- Owners: Kaleida Health and the State University of New York's University at Buffalo
- Architect, interior designer, mEP and structural engineer, and medical equipment planner: Cannon Design
- General Contractor: Turner Construction Co. (for Kaleida Health) and LPCiminelli Inc. (for University at Buffalo)
- Lighting Design: Cannon Design and Atelier Ten
- Civil Engineer: DiDonato Associates
View "Kaleida Health System/SUNY | Buffalo, N.Y." Gallery
- Project Name: Kaleida Health Gates Vascular Institute/SUNY at Buffalo Clinical Translational Research Center
- Location: Buffalo, N.Y.
- Total floor area: 476,500 square feet
- Number of floors: 10
- Number of beds: 65 (23-hour stay)
- Project cost: $291 million
- Construction cost: $167 million
- Groundbreaking date: July 2009
- Opening date: May 2012
In an unprecedented collaboration, the University at Buffalo (UB), flagship campus of the State University of New York; and Kaleida Health, a major western New York health care provider; have partnered to create a building designed to transform clinical research and patient care.
At the Kaleida Health Gates Vascular Institute (GVI)/UB Clinical and Translational Research Center (CTRC), researchers, physicians and others work cooperatively to discover and implement new treatments for stroke, cardiac, vascular and neurological conditions. The institutions share the facility, with the GVI on the first four floors and the CTRC stacked above. At the heart of the building, in a two-story core that provides space for collaborative work, is the Jacobs Institute, a nonprofit organization developed to promote medical collaboration and innovation.
"UB has made a major commitment to raising the research mission of our university, with a particular interest in clinical and translational research," says Timothy F. Murphy, M.D., director of the CTRC and UB senior associate dean for clinical and translational research. "The adjacency of the research center with a clinical care center makes a whole lot of sense in terms of being able to facilitate and do better clinical research."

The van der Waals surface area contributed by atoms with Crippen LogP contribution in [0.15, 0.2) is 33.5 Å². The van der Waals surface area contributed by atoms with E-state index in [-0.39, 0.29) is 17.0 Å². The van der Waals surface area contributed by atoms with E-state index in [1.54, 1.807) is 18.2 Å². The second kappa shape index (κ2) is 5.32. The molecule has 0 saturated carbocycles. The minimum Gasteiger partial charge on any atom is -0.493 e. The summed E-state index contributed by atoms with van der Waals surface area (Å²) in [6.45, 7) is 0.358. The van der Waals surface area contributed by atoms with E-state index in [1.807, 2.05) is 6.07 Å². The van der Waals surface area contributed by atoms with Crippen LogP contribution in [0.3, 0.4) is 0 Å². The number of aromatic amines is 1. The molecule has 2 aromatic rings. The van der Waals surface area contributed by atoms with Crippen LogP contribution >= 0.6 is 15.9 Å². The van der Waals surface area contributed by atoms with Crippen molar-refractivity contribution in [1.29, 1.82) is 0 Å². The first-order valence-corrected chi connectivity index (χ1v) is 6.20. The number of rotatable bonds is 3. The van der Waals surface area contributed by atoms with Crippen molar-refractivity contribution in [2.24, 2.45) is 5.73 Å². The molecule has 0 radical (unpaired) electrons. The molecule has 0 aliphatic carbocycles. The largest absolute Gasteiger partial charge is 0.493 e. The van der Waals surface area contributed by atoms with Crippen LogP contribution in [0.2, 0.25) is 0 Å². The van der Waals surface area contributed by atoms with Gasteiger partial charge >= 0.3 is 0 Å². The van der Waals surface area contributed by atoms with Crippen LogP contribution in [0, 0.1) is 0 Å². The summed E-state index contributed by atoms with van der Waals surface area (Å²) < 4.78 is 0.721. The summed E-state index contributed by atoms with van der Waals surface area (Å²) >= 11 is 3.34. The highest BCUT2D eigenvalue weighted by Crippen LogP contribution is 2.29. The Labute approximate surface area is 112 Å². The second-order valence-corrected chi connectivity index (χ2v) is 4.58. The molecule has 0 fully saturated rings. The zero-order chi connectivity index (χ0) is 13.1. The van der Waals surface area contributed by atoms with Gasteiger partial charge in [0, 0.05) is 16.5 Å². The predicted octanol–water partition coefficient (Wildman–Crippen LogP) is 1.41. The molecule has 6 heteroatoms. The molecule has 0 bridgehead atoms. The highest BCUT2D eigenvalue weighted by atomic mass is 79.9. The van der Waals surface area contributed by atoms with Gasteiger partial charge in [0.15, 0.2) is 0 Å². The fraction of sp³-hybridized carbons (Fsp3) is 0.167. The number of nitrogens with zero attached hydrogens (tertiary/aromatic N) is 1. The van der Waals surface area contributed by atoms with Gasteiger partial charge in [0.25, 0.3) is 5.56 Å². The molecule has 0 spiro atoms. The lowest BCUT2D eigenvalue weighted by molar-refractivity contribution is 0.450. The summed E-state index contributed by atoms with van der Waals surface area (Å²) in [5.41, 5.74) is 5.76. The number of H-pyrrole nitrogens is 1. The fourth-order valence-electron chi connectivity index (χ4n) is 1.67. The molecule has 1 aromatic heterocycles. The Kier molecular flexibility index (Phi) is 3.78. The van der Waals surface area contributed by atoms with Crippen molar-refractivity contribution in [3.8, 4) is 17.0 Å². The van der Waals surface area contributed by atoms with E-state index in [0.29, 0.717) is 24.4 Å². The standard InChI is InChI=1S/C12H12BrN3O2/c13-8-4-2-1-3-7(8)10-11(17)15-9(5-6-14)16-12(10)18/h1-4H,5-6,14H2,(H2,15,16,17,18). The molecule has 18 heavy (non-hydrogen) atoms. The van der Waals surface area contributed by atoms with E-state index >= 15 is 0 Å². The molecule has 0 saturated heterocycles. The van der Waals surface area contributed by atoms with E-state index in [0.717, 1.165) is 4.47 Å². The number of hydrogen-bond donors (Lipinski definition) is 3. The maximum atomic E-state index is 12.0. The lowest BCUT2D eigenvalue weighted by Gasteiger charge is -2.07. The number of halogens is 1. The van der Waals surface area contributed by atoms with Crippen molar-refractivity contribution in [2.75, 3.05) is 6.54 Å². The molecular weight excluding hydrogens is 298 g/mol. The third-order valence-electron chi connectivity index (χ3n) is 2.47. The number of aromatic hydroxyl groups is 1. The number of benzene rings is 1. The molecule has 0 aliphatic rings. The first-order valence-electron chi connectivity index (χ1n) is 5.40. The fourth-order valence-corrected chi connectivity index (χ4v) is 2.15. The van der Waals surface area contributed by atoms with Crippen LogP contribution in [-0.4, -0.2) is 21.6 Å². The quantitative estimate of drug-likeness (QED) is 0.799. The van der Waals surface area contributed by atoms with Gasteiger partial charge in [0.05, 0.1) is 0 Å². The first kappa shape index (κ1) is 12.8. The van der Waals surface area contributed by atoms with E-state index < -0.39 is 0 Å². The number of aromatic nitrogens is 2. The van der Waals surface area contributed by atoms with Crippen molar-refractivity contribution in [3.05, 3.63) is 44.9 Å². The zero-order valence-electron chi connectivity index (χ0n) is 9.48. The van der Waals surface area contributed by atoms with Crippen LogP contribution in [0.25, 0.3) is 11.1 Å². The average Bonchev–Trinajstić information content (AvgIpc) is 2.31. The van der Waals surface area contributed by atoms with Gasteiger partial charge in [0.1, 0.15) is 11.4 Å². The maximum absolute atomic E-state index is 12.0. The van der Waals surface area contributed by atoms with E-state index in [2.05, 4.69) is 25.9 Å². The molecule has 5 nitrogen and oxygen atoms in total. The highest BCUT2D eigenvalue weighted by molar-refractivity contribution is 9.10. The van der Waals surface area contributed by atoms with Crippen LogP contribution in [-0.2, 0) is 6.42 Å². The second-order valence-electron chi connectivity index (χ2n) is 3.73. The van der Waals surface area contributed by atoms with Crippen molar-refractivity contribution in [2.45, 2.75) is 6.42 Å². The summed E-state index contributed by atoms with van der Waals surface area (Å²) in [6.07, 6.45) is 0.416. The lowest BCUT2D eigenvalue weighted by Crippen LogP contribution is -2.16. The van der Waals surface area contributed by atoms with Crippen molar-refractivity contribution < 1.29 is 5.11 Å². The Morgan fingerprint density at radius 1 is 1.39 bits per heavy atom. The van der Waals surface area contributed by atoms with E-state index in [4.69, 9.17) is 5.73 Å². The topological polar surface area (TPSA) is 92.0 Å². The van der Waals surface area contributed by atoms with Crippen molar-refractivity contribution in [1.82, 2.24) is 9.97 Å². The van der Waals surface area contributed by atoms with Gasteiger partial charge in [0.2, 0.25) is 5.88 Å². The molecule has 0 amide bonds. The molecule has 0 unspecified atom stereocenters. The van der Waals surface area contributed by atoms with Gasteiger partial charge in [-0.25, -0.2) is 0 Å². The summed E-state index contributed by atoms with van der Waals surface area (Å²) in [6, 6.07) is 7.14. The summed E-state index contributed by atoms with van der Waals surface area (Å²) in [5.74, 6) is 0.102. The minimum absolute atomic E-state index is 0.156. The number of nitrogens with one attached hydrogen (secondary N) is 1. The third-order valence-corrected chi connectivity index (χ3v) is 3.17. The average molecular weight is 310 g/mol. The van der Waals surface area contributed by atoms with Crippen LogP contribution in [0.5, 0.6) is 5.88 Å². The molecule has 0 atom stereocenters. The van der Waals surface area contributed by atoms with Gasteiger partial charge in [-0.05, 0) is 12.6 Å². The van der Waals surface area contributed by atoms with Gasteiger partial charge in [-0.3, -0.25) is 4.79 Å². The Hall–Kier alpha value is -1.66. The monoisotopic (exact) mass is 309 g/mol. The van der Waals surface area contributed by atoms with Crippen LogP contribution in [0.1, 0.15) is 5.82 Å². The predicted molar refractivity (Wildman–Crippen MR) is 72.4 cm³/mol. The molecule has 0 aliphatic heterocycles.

The building was designed by the Los Angeles, Buffalo, New York City, San Francisco, Chicago and Washington, D.C., offices of Cannon Design. In addition to the laboratory and patient care areas, the facility includes a small business incubator for the development of new medical devices.
By bringing related specialties together under one roof, the GVI/CTRC collapses the distances between disciplines and encourages interaction, says Mehrdad Yazdani, a design principal at Cannon Design and design director of the firm's Yazdani Studio.
Cost savings is the other major reason for the consolidated design, Murphy says. The building was less expensive to construct and is less expensive to operate than two separate facilities (see sidebar, Page 19). He says that by creating, in essence, "two buildings in one," the project team freed resources to be invested in equipping and staffing the facility, which has proven to be an effective tool for recruiting nationally recognized investigators to Buffalo.
Bright and modern
"It's the kind of place you want to come to work to in the morning," Murphy says. "It's very attractive. It's bright, it's modern."